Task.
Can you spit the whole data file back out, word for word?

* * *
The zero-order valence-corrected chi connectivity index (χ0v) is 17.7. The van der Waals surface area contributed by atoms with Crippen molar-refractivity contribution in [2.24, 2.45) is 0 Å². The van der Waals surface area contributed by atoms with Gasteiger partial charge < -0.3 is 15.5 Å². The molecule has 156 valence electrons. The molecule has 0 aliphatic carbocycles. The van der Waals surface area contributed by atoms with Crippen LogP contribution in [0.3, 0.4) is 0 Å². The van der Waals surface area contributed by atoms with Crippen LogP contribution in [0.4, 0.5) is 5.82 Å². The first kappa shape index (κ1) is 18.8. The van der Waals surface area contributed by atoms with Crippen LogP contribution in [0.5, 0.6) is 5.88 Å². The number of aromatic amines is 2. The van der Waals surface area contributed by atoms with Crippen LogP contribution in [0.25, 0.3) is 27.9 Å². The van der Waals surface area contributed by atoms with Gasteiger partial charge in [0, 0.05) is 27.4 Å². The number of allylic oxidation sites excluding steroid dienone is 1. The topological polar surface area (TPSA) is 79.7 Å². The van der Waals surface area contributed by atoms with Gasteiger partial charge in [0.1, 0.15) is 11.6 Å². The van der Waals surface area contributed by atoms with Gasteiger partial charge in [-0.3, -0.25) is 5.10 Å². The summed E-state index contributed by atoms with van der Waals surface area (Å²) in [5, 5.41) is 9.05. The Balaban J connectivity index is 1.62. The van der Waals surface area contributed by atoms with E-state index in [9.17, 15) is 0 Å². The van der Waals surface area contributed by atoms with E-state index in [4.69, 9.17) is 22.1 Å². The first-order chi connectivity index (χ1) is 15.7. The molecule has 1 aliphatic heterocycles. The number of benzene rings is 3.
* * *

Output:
The zero-order valence-corrected chi connectivity index (χ0v) is 17.7. The van der Waals surface area contributed by atoms with Crippen molar-refractivity contribution in [2.24, 2.45) is 0 Å². The van der Waals surface area contributed by atoms with Gasteiger partial charge < -0.3 is 15.5 Å². The molecule has 156 valence electrons. The molecule has 0 aliphatic carbocycles. The van der Waals surface area contributed by atoms with Crippen LogP contribution in [0.3, 0.4) is 0 Å². The van der Waals surface area contributed by atoms with Crippen LogP contribution in [0.4, 0.5) is 5.82 Å². The first kappa shape index (κ1) is 18.8. The van der Waals surface area contributed by atoms with Crippen LogP contribution in [0.5, 0.6) is 5.88 Å². The number of aromatic amines is 2. The van der Waals surface area contributed by atoms with Crippen LogP contribution in [0.25, 0.3) is 27.9 Å². The van der Waals surface area contributed by atoms with Gasteiger partial charge in [0, 0.05) is 27.4 Å². The number of allylic oxidation sites excluding steroid dienone is 1. The topological polar surface area (TPSA) is 79.7 Å². The van der Waals surface area contributed by atoms with Gasteiger partial charge in [0.1, 0.15) is 11.6 Å². The van der Waals surface area contributed by atoms with Gasteiger partial charge in [-0.3, -0.25) is 5.10 Å². The summed E-state index contributed by atoms with van der Waals surface area (Å²) in [5, 5.41) is 9.05. The Balaban J connectivity index is 1.62. The van der Waals surface area contributed by atoms with E-state index in [9.17, 15) is 0 Å². The van der Waals surface area contributed by atoms with E-state index in [4.69, 9.17) is 22.1 Å². The first-order chi connectivity index (χ1) is 15.7. The molecule has 1 aliphatic heterocycles. The number of benzene rings is 3.